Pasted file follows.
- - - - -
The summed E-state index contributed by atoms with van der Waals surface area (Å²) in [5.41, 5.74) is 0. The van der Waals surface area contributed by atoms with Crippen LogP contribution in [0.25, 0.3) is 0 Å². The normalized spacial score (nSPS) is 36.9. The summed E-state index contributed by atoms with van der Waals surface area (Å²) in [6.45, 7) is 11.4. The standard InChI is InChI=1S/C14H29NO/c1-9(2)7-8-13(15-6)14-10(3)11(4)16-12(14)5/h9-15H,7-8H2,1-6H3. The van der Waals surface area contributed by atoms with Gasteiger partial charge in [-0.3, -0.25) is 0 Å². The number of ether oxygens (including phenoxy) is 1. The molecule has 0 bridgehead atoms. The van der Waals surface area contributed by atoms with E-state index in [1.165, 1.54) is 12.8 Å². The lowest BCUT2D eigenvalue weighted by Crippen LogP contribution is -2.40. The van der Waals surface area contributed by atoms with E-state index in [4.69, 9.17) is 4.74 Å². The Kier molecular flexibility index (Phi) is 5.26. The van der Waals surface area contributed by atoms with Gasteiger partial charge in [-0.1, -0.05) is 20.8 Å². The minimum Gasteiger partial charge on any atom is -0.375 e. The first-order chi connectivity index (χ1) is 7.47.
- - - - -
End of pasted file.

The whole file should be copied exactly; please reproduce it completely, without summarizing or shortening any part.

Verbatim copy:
The summed E-state index contributed by atoms with van der Waals surface area (Å²) in [5.41, 5.74) is 0. The van der Waals surface area contributed by atoms with Crippen LogP contribution in [0.25, 0.3) is 0 Å². The normalized spacial score (nSPS) is 36.9. The summed E-state index contributed by atoms with van der Waals surface area (Å²) in [6.45, 7) is 11.4. The standard InChI is InChI=1S/C14H29NO/c1-9(2)7-8-13(15-6)14-10(3)11(4)16-12(14)5/h9-15H,7-8H2,1-6H3. The van der Waals surface area contributed by atoms with Gasteiger partial charge in [-0.3, -0.25) is 0 Å². The number of ether oxygens (including phenoxy) is 1. The molecule has 0 bridgehead atoms. The van der Waals surface area contributed by atoms with E-state index in [1.165, 1.54) is 12.8 Å². The lowest BCUT2D eigenvalue weighted by Crippen LogP contribution is -2.40. The van der Waals surface area contributed by atoms with E-state index in [4.69, 9.17) is 4.74 Å². The Kier molecular flexibility index (Phi) is 5.26. The van der Waals surface area contributed by atoms with Gasteiger partial charge in [-0.1, -0.05) is 20.8 Å². The minimum Gasteiger partial charge on any atom is -0.375 e. The first-order chi connectivity index (χ1) is 7.47.